Although Columbia police did not say specifically that the open door belonged to Paul Murdaugh, sources told The State that the unit was in fact Murdaugh’s.

- John Monk

Grand jury probe of boat crash obstruction

Friday, 9:44 a.m.: The S.C. Attorney General’s Office opened an investigation into how police handled the 2019 boat crash that led to charges against Paul Murdaugh for boating under the influence, according to a source with knowledge of the situation.

A state grand jury, operating under the authority of the state attorney general, is specifically looking into obstruction of justice in that case, according to another source familiar with the situation.

A state grand jury has jurisdiction over multiple counties and has subpoena power.

The boat crash is under renewed scrutiny following the killings last week.

Sources confirmed that the Attorney General’s office is again investigating the crash, though Attorney General spokesperson Robert Kittle said he could not “confirm or deny the existence of any investigation ever.”

- John Monk, Jake Shore

Alex Murdaugh ‘authorized’ as volunteer for Solicitor’s Office

Friday, 9:01 a.m.: Alex Murdaugh, a Hampton lawyer who told police he discovered the bodies of his wife and son, was “authorized as a volunteer” for the 14th Judicial Circuit Solicitor’s Office, according to a letter obtained by The Island Packet and Beaufort Gazette newspapers.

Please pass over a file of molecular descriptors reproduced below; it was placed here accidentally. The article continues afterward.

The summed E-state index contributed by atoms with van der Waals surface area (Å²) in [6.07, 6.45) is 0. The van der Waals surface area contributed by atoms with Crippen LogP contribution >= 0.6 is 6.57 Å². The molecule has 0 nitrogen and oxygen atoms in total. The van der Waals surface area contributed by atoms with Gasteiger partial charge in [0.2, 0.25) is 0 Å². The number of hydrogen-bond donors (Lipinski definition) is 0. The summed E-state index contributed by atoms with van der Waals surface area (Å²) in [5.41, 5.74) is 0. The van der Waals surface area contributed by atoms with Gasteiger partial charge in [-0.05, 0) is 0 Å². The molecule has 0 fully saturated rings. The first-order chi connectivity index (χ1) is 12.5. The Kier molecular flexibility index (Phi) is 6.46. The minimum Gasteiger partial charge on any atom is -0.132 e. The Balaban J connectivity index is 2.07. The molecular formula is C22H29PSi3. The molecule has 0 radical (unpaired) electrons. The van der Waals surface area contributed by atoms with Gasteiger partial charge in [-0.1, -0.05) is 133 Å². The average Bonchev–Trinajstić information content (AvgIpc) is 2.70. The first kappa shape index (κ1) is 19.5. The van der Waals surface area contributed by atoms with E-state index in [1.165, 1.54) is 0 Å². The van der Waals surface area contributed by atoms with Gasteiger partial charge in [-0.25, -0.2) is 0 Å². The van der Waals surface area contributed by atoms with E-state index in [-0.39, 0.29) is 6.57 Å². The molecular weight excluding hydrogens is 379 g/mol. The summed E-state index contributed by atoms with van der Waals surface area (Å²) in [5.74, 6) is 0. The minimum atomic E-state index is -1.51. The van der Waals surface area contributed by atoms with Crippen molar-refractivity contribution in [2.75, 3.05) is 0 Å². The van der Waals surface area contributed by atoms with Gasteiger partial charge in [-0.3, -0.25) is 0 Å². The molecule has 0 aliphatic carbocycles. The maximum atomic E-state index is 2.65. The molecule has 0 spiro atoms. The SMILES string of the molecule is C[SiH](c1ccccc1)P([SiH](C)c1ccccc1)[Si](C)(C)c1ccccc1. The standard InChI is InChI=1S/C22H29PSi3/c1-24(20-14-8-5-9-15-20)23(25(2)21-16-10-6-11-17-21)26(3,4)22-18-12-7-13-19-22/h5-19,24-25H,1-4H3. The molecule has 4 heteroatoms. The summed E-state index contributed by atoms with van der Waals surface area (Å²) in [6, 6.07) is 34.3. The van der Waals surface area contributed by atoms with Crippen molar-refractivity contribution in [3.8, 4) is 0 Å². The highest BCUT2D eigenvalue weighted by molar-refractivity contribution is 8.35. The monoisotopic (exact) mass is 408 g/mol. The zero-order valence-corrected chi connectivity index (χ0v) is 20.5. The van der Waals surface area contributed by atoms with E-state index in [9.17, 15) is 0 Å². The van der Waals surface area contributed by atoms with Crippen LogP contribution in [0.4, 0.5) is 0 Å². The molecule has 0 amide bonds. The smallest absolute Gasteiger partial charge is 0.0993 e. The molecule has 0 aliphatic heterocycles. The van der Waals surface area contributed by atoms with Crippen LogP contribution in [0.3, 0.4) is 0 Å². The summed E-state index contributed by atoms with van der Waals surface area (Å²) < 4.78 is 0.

Almost two weeks after the killings of Paul and Maggie Murdaugh, Duffie Stone, 14th Circuit Solicitor, is still refusing to say what role his office is playing in the investigation. The Solicitor’s Office’s spokesperson did not return another call Friday.

Alex Murdaugh, according to the letter, assisted his father, former Solicitor Randolph Murdaugh III, “in some cases.” He is not an employee of the office and has never been paid, according to the letter.

Murdaugh’s attorney profile describes him as “a part-time Prosecutor for the 14th Judicial Circuit.”

- Kacen Bayless, Jake Shore

Alex Murdaugh, Mallory Beach’s family submit DNA

Friday, 8:17 a.m.: Alex Murdaugh, Mallory Beach’s family and all occupants of the Sea Hunt boat that crashed near Parris Island in 2019 “voluntarily” submitted DNA samples to investigators, according to an interview on Good Morning America.

“[Alex] was willing, and still is willing, to do anything that’s asked of him,” said John Marvin Murdaugh, Alex’s brother. “He wants this solved.”

In a pre-recorded interview with Good Morning America’s Eva Pilgrim, broadcast Thursday morning, Alex Murdaugh’s two brothers said they hope police will find out who killed Paul and Maggie.

“My brother loved Maggie and loved Paul like nothing else on this earth,” said Randolph “Randy” Murdaugh IV. “It’s hard to imagine somebody could be so sick as to do this, intentionally kill people like that. We see it in the world, we see it in the news, but you don’t think it’s going to happen in your small community, to your family.”

- Kacen Bayless

Our goal is to create a safe and engaging place for users to connect over interests and passions. In order to improve our community experience, we are temporarily suspending article commenting